Bay Area Bhangra

The San Francisco Bay Guardian has a nice writeup of the Bay Area Bhangra scene. First the intro:

Bhangra's heated dhol drumming and bomb-tastic hip-hop beats are emerging as a new force in the San Francisco club scene, fueled by a young crop of DJ-producers, in addition to wise promoters who've been around the dance music block. Bhangra didn't just drop out of the sky one night and land in San Francisco; rather, it grew from ancient field harvest songs in the Punjab region of northern India, danced through the UK via immigration, mingled with rap stars in New York in the '90s, and finally ended up at eclectic Bay Area parties.

Given the strong Punjabi presence in the West Coast, the strength of bhangra in the region is not a surprise. The article continues:

In 1990 I copped a copy of Indian producer Bally Sagoo's remix of Pakistani Sufi singer Nusrat Fateh Ali Khan's "Jewel" (Oriental Star). The mix of reggae-dub bass, Soul II Soul-style hip-hop beats, and ecstatic singing was mind-blowing. But there's no way it prepared me for the nuclear bomb that is contemporary bhangra music and the incredible South Asian scene in the Bay Area.

I knew little about bhangra's early roots as the music embraced by Indian and Pakistani immigrants to Britain in the 1970s and '80s. Then remixes like Jay-Z '03 remake of Panjabi MC's "Mundian To Bach Ke Rahi" sparked my interest.

It's interesting the author didn't come across Bally Sagoo's earlier bhangra mixes (like Mera Laung Gawacha)and Apache Indian'sfirst album No Reservations, which cannily blended bhangra and dancehall reggae to create bhangramuffin and led to its first UK crossover success in the early '90s. The latest legion of Bay Area producers, though, seem to be determined to blend in hip hop with greater vigor than before:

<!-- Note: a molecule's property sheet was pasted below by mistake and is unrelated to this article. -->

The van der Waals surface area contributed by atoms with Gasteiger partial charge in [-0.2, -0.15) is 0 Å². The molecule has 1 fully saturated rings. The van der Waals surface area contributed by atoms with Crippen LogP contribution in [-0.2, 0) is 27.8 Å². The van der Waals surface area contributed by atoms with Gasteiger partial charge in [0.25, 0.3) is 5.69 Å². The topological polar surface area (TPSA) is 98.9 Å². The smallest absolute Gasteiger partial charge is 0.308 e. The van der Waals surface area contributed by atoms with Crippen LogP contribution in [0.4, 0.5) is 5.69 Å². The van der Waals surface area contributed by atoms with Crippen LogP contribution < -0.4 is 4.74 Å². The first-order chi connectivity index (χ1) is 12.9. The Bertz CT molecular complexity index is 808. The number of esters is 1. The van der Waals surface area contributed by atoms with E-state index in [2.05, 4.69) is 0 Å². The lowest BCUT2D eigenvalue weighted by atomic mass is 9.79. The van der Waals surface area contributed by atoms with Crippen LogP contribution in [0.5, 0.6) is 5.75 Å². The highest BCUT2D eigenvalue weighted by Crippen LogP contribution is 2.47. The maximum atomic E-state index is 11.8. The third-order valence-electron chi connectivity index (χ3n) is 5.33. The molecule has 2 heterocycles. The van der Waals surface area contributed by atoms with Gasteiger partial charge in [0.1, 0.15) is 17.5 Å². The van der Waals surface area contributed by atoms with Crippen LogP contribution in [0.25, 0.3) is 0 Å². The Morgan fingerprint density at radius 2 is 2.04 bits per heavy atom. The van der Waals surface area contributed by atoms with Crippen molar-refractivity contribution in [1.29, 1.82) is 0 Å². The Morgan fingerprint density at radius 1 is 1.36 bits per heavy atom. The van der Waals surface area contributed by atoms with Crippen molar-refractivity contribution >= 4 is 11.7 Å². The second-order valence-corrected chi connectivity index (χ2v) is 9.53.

Born in Oakland and based in Tracy, 20-year-old JT Bhachu, a.k.a. DJ JT, got started in music at age 10, playing dhol drums in school competitions. His family moved from the Punjab region in India and settled in the Bay two decades ago. JT mixes hip-hop with bhangra and spins everywhere from high school dances and weddings to the main rooms at clubs – even San Francisco's Avalon Ballroom, where JT and his BPR Promotions friends put on a show with Birmingham, UK, bhangra megastar Sukshinder Shinda last year.

JT still relies on his kin for his creative projects, founding a record label (Sick 'Em Entertainment) with his uncle and recruiting his teenage cousins to play in his Explizit Dholies drum ensemble. "My mission is to bring bhangra into a lot of hip-hop clubs. In the future it'll be the next thing people are talking about when they go out every weekend," he says. His self-confidence and vision are shared by other young desi DJs in the Bay, including producer Kush Arora.

The old style bhangra parties (and we've been to some) could become, not to sugarcoat it, really juvenile affairs. Scuffles over women, not getting enough "respect" and rival gang posturings were not unheard of. Then there's the promos:

"Most bhangra concerts with big singers are in the South Bay," he explains. "These can be fun but usually very cheesy, with fliers that say 'Guys - dress GQ; girls - dress sexy/elegant,' with related bullshit like that, so I really wouldn't consider it a hot party."

There are many other regional music forms in India, but nothing has succeeded so well on such a global scale. Even in India, bhangra was fairly local even until say twenty years ago. The popularity of stars like Daler Mehndiin India in the '90s brought bhangra to the point where no feel-good big budget Bollywood flick could afford not to have such a song in its soundtrack. Outside India, the Punjabi diaspora sustained the scene whereever they settled and the second generation UK and Canadian producers sucked in a whole host of other influences - dub and dancehall, hip hop, garage, and even ambient chillout (listen to Talvin Singh'sHafor examples). It's paying off big time! Not bad for a style of music whose core sound relies on a set of drums and mandolins and conjures traditional images of a bunch of blokes in mixed pattern lungis lunging around in circles. Pretty damn impressive actually.

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- February 4, 2006 3:21 PM // Bay Area , Music